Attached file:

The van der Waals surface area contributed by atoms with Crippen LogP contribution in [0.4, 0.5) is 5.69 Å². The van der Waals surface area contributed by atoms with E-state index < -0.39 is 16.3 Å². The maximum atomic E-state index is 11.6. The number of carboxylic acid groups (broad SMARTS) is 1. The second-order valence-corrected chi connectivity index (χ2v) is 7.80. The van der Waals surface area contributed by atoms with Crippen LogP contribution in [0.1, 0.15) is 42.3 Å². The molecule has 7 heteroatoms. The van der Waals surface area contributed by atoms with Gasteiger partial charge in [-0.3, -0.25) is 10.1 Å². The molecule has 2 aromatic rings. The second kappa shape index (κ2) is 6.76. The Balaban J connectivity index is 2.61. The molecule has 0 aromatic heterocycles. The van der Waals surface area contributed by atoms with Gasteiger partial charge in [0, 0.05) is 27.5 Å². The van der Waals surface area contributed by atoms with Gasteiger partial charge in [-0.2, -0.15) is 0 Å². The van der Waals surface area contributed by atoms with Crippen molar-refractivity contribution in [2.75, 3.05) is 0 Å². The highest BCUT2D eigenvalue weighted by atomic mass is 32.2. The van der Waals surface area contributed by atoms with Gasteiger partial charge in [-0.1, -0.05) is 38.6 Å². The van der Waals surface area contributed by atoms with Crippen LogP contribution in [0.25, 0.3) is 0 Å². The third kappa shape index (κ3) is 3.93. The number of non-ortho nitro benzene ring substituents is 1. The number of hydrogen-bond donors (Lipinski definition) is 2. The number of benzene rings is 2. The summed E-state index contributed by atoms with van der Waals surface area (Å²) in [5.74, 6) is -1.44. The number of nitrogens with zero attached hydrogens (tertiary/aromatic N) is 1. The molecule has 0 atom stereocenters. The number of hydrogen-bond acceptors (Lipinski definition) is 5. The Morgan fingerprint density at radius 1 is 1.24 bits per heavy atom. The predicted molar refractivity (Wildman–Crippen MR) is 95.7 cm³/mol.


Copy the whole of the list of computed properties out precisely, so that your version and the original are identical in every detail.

The van der Waals surface area contributed by atoms with Crippen LogP contribution in [0.4, 0.5) is 5.69 Å². The van der Waals surface area contributed by atoms with E-state index < -0.39 is 16.3 Å². The maximum atomic E-state index is 11.6. The number of carboxylic acid groups (broad SMARTS) is 1. The second-order valence-corrected chi connectivity index (χ2v) is 7.80. The van der Waals surface area contributed by atoms with Crippen LogP contribution in [0.1, 0.15) is 42.3 Å². The molecule has 7 heteroatoms. The van der Waals surface area contributed by atoms with Gasteiger partial charge in [-0.3, -0.25) is 10.1 Å². The molecule has 2 aromatic rings. The second kappa shape index (κ2) is 6.76. The Balaban J connectivity index is 2.61. The molecule has 0 aromatic heterocycles. The van der Waals surface area contributed by atoms with Gasteiger partial charge in [0, 0.05) is 27.5 Å². The van der Waals surface area contributed by atoms with Gasteiger partial charge in [-0.2, -0.15) is 0 Å². The van der Waals surface area contributed by atoms with Crippen molar-refractivity contribution in [2.75, 3.05) is 0 Å². The highest BCUT2D eigenvalue weighted by atomic mass is 32.2. The van der Waals surface area contributed by atoms with Gasteiger partial charge in [-0.1, -0.05) is 38.6 Å². The van der Waals surface area contributed by atoms with Crippen LogP contribution in [0.25, 0.3) is 0 Å². The third kappa shape index (κ3) is 3.93. The number of non-ortho nitro benzene ring substituents is 1. The number of hydrogen-bond donors (Lipinski definition) is 2. The number of benzene rings is 2. The summed E-state index contributed by atoms with van der Waals surface area (Å²) in [5.74, 6) is -1.44. The number of nitrogens with zero attached hydrogens (tertiary/aromatic N) is 1. The molecule has 0 atom stereocenters. The number of hydrogen-bond acceptors (Lipinski definition) is 5. The Morgan fingerprint density at radius 1 is 1.24 bits per heavy atom. The predicted molar refractivity (Wildman–Crippen MR) is 95.7 cm³/mol.